from inadvertently disengaging. In some lines,
secure reassembly after cleaning can be assured
with the addition of visual markings and audible
clicks to minimize the possibility of human error.
Take-apart instruments should be designed
with reprocessing in mind. Prior to the advent of
take-apart instruments, the interior of an instrument shaft would typically be inspected using a
digital scope. Following protocols, discovery of
any bio-burden would have triggered a repeat of
the series of earlier cleaning steps recommended
by the instrument manufacturer. The best quality
outcomes for Central Sterile Technicians in reprocessing the equipment properly the first time will
come with clearly stated validated reprocessing
instructions for use (IFU). Proper understanding
of the IFU can be gained through partnering with
the company’s product consultants and securing
all the necessary training.
Take-apart instruments should provide flexibility for Central Sterile Processing to process
assembled or unassembled. This versatility of
sterilization validation has multiple advantages
in preparing sterile containers for the OR. When
Let there be
assembled, the equipment trays can be arranged
with instrumentation according to surgeon
preference in advance, saving valuable time in
the OR and ensuring surgeon and nursing focus
on the patient, versus assembling instruments.
However, some hospital protocols stipulate using
one handle for multiple instruments, so sterilization in a disassembled configuration is sometimes preferred. Having the flexibility to sterilize
in assembled or disassembled configurations is
ultimately the most valuable, as most hospitals or
surgical centers will need to use both approaches
in a typical day.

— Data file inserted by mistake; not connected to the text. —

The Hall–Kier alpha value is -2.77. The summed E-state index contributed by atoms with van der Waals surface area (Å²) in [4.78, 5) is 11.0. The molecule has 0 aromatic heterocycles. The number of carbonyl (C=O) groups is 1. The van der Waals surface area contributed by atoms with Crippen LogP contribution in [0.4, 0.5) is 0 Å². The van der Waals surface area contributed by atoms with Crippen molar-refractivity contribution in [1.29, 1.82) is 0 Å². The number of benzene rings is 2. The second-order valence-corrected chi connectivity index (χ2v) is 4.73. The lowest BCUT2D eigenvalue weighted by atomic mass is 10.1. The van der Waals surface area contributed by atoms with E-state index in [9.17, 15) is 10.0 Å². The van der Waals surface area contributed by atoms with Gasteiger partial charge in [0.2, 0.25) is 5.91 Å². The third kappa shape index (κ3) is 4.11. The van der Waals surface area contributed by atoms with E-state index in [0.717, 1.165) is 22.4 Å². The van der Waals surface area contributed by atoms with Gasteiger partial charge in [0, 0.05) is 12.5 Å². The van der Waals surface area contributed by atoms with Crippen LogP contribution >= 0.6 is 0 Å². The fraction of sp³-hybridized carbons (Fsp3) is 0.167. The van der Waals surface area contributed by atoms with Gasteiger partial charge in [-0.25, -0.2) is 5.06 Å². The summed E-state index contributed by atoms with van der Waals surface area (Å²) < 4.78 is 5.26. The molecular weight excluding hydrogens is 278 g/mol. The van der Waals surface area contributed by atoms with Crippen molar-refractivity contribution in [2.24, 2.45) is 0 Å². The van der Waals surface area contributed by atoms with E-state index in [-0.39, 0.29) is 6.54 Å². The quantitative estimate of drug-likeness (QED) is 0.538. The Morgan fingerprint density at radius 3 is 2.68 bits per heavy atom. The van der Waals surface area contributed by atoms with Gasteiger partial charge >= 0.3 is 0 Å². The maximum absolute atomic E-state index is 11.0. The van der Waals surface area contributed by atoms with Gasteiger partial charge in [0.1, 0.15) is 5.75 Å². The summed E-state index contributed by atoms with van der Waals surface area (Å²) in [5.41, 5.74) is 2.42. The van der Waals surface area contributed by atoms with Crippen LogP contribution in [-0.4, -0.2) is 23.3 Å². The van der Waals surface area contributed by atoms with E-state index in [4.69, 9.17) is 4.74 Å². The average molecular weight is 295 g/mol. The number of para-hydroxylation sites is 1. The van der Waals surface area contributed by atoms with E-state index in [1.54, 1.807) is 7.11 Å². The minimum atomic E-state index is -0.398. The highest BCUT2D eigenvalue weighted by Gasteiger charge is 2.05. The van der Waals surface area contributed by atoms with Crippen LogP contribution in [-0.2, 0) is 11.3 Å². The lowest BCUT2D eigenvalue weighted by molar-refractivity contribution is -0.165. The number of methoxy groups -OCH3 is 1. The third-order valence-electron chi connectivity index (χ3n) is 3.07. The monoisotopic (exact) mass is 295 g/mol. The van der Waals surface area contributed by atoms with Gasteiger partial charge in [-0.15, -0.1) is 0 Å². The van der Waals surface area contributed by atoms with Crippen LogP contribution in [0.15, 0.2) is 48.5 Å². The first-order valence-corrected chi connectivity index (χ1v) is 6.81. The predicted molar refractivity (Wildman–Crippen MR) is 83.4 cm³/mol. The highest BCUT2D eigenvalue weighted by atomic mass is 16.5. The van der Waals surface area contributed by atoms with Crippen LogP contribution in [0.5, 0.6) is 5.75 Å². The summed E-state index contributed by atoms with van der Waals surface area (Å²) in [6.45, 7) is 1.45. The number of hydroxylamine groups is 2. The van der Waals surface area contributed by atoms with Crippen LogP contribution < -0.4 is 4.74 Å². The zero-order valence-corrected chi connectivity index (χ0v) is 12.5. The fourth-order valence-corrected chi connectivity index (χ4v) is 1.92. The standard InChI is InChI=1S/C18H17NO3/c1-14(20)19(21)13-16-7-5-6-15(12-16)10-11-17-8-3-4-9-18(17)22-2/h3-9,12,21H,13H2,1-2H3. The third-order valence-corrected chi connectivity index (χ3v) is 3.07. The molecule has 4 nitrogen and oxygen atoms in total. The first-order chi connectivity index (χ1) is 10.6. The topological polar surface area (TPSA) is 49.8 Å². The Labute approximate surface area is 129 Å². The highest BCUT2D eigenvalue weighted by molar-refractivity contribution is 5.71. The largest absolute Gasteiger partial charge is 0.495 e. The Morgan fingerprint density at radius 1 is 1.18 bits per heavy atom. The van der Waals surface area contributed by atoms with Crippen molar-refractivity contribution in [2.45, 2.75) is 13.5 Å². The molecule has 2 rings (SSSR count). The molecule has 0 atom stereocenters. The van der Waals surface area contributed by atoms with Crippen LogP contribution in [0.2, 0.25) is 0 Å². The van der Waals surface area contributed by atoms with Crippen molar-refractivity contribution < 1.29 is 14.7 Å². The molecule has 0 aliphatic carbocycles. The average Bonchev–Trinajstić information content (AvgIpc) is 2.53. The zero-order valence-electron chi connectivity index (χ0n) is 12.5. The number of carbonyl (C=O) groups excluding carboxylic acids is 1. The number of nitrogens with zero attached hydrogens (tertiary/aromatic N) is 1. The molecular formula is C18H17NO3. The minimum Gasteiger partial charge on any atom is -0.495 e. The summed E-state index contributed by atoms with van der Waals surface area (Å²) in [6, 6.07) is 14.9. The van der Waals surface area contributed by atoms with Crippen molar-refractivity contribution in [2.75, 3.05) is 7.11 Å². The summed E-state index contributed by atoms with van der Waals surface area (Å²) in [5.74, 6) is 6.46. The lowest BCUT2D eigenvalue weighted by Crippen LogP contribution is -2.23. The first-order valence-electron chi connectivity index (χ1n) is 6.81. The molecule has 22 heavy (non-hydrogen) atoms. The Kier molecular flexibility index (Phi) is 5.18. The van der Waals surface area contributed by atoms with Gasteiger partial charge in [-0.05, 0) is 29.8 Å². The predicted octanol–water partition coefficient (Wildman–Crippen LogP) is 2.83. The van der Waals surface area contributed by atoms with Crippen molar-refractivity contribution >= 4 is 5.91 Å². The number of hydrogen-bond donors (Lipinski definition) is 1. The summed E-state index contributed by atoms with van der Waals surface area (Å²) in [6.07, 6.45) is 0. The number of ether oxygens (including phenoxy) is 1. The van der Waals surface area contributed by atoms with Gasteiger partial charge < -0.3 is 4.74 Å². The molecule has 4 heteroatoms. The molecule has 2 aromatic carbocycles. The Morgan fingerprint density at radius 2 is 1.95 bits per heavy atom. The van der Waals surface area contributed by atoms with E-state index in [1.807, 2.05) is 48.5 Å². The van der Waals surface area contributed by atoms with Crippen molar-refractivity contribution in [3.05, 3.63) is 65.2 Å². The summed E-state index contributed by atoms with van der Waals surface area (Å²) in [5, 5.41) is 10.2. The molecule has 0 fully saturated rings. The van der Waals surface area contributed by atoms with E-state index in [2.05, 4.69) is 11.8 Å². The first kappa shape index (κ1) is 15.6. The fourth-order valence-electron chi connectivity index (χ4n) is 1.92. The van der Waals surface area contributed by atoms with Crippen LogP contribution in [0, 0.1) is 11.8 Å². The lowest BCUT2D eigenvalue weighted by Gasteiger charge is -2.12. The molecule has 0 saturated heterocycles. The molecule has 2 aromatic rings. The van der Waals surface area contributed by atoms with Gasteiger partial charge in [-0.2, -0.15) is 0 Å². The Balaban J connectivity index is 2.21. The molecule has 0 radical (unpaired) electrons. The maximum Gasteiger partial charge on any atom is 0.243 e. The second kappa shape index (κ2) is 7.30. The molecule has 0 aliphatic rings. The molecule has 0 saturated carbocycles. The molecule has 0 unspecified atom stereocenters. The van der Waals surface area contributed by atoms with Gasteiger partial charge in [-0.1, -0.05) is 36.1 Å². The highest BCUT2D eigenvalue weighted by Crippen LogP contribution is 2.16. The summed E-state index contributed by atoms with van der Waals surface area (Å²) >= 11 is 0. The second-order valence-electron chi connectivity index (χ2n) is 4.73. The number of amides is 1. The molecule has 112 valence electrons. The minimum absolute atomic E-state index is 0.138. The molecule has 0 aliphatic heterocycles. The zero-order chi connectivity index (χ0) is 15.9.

Take-apart instruments should be ergonomi-
cally sound. Cleaning attributes are paramount,
but take-apart instruments should not sacrifice
ergonomic comfort and functional versatility.
Properly designed ergonomic instruments can
reduce instances of intra-operative hand fatigue
and temporary digital nerve compression by
cushioning and evenly distributing thumb pres-
sure in the contour of the ring handle. They
may also be insulated to reduce direct exposure
to conductive metal surfaces. Furthermore, they
should be versatile in providing connectors for
clamps, dissectors, and graspers, allowing for
adjustments in the OR.
What Does The Future Hold?
The industry is working hard to address
patient safety and improve patient outcomes.
The Food and Drug Administration, which
oversees medical devices, and organizations
like the Association for the Advancement of
Medical Instrumentation (AAMI) are working
diligently to issue and promote guidance on
visual inspection, which may ultimately lead to
For now, healthcare facilities need to build
in all of the safeguards they can and work with
device manufacturers to ensure that validated
reprocessing IFU are clarified and well understood. The best way to stay on track is to select
instruments that are easy and intuitive to use
and assemble from a partner who will provide
all of the service you require in working effectively with the latest advances in instrument
design and functionality.
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